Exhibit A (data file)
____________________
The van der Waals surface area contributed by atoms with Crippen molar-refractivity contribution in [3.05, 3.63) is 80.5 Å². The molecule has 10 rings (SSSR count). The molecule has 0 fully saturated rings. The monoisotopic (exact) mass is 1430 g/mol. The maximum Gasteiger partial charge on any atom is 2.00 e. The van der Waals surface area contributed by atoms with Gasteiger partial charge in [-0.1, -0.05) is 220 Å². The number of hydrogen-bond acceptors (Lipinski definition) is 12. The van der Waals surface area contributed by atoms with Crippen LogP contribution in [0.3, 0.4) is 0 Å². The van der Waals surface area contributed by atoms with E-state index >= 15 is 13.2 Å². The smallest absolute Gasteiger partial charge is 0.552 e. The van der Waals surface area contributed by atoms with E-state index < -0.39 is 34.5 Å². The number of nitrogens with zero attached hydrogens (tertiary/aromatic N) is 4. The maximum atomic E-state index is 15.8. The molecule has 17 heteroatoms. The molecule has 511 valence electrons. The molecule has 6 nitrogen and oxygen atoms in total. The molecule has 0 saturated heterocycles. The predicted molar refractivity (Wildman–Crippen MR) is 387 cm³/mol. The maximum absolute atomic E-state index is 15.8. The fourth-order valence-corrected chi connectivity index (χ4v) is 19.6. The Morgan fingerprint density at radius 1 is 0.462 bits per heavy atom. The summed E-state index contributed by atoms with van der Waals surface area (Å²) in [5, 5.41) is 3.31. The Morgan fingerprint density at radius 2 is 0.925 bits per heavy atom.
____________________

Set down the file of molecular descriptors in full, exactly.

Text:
The van der Waals surface area contributed by atoms with Crippen molar-refractivity contribution in [3.05, 3.63) is 80.5 Å². The molecule has 10 rings (SSSR count). The molecule has 0 fully saturated rings. The monoisotopic (exact) mass is 1430 g/mol. The maximum Gasteiger partial charge on any atom is 2.00 e. The van der Waals surface area contributed by atoms with Gasteiger partial charge in [-0.1, -0.05) is 220 Å². The number of hydrogen-bond acceptors (Lipinski definition) is 12. The van der Waals surface area contributed by atoms with Crippen LogP contribution in [0.3, 0.4) is 0 Å². The van der Waals surface area contributed by atoms with E-state index >= 15 is 13.2 Å². The smallest absolute Gasteiger partial charge is 0.552 e. The van der Waals surface area contributed by atoms with E-state index < -0.39 is 34.5 Å². The number of nitrogens with zero attached hydrogens (tertiary/aromatic N) is 4. The maximum atomic E-state index is 15.8. The molecule has 17 heteroatoms. The molecule has 511 valence electrons. The molecule has 6 nitrogen and oxygen atoms in total. The molecule has 0 saturated heterocycles. The predicted molar refractivity (Wildman–Crippen MR) is 387 cm³/mol. The maximum absolute atomic E-state index is 15.8. The fourth-order valence-corrected chi connectivity index (χ4v) is 19.6. The Morgan fingerprint density at radius 1 is 0.462 bits per heavy atom. The summed E-state index contributed by atoms with van der Waals surface area (Å²) in [5, 5.41) is 3.31. The Morgan fingerprint density at radius 2 is 0.925 bits per heavy atom.